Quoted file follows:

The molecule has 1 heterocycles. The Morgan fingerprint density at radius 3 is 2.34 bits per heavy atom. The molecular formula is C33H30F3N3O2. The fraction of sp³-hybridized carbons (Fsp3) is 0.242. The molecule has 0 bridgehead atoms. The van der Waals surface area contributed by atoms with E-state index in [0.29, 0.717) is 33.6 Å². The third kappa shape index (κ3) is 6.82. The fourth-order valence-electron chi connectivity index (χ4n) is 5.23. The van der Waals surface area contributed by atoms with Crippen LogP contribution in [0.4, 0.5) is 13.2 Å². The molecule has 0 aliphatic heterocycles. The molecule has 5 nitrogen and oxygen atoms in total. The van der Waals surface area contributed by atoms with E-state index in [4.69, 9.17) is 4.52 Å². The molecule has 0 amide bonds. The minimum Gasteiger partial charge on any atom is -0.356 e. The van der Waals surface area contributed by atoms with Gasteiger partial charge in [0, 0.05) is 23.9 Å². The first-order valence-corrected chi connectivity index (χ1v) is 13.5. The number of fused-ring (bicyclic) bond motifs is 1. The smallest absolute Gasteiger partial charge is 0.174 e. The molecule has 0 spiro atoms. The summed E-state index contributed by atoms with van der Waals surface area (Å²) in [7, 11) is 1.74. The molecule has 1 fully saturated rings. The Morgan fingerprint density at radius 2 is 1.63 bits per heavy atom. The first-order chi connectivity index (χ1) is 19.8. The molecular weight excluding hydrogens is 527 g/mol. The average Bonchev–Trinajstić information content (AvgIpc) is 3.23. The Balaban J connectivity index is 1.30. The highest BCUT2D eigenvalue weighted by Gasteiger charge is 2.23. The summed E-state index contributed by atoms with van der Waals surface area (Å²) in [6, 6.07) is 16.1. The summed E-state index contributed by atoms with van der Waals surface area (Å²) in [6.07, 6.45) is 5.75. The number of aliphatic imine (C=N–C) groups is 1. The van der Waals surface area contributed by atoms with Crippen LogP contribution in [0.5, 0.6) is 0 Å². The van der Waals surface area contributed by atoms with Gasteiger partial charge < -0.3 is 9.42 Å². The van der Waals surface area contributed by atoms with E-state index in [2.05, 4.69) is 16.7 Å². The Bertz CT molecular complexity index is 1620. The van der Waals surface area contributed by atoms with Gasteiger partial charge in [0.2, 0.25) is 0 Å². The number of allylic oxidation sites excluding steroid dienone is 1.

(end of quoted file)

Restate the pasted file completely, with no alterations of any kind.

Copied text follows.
The molecule has 1 heterocycles. The Morgan fingerprint density at radius 3 is 2.34 bits per heavy atom. The molecular formula is C33H30F3N3O2. The fraction of sp³-hybridized carbons (Fsp3) is 0.242. The molecule has 0 bridgehead atoms. The van der Waals surface area contributed by atoms with E-state index in [0.29, 0.717) is 33.6 Å². The third kappa shape index (κ3) is 6.82. The fourth-order valence-electron chi connectivity index (χ4n) is 5.23. The van der Waals surface area contributed by atoms with Crippen LogP contribution in [0.4, 0.5) is 13.2 Å². The molecule has 0 aliphatic heterocycles. The molecule has 5 nitrogen and oxygen atoms in total. The van der Waals surface area contributed by atoms with E-state index in [4.69, 9.17) is 4.52 Å². The molecule has 0 amide bonds. The minimum Gasteiger partial charge on any atom is -0.356 e. The van der Waals surface area contributed by atoms with Gasteiger partial charge in [0, 0.05) is 23.9 Å². The first-order valence-corrected chi connectivity index (χ1v) is 13.5. The number of fused-ring (bicyclic) bond motifs is 1. The smallest absolute Gasteiger partial charge is 0.174 e. The molecule has 0 spiro atoms. The summed E-state index contributed by atoms with van der Waals surface area (Å²) in [7, 11) is 1.74. The molecule has 1 fully saturated rings. The Morgan fingerprint density at radius 2 is 1.63 bits per heavy atom. The first-order chi connectivity index (χ1) is 19.8. The molecular weight excluding hydrogens is 527 g/mol. The average Bonchev–Trinajstić information content (AvgIpc) is 3.23. The Balaban J connectivity index is 1.30. The highest BCUT2D eigenvalue weighted by Gasteiger charge is 2.23. The summed E-state index contributed by atoms with van der Waals surface area (Å²) in [6, 6.07) is 16.1. The summed E-state index contributed by atoms with van der Waals surface area (Å²) in [6.07, 6.45) is 5.75. The number of aliphatic imine (C=N–C) groups is 1. The van der Waals surface area contributed by atoms with Crippen LogP contribution in [0.5, 0.6) is 0 Å². The van der Waals surface area contributed by atoms with Gasteiger partial charge < -0.3 is 9.42 Å². The van der Waals surface area contributed by atoms with E-state index in [2.05, 4.69) is 16.7 Å². The Bertz CT molecular complexity index is 1620. The van der Waals surface area contributed by atoms with Gasteiger partial charge in [0.2, 0.25) is 0 Å². The number of allylic oxidation sites excluding steroid dienone is 1.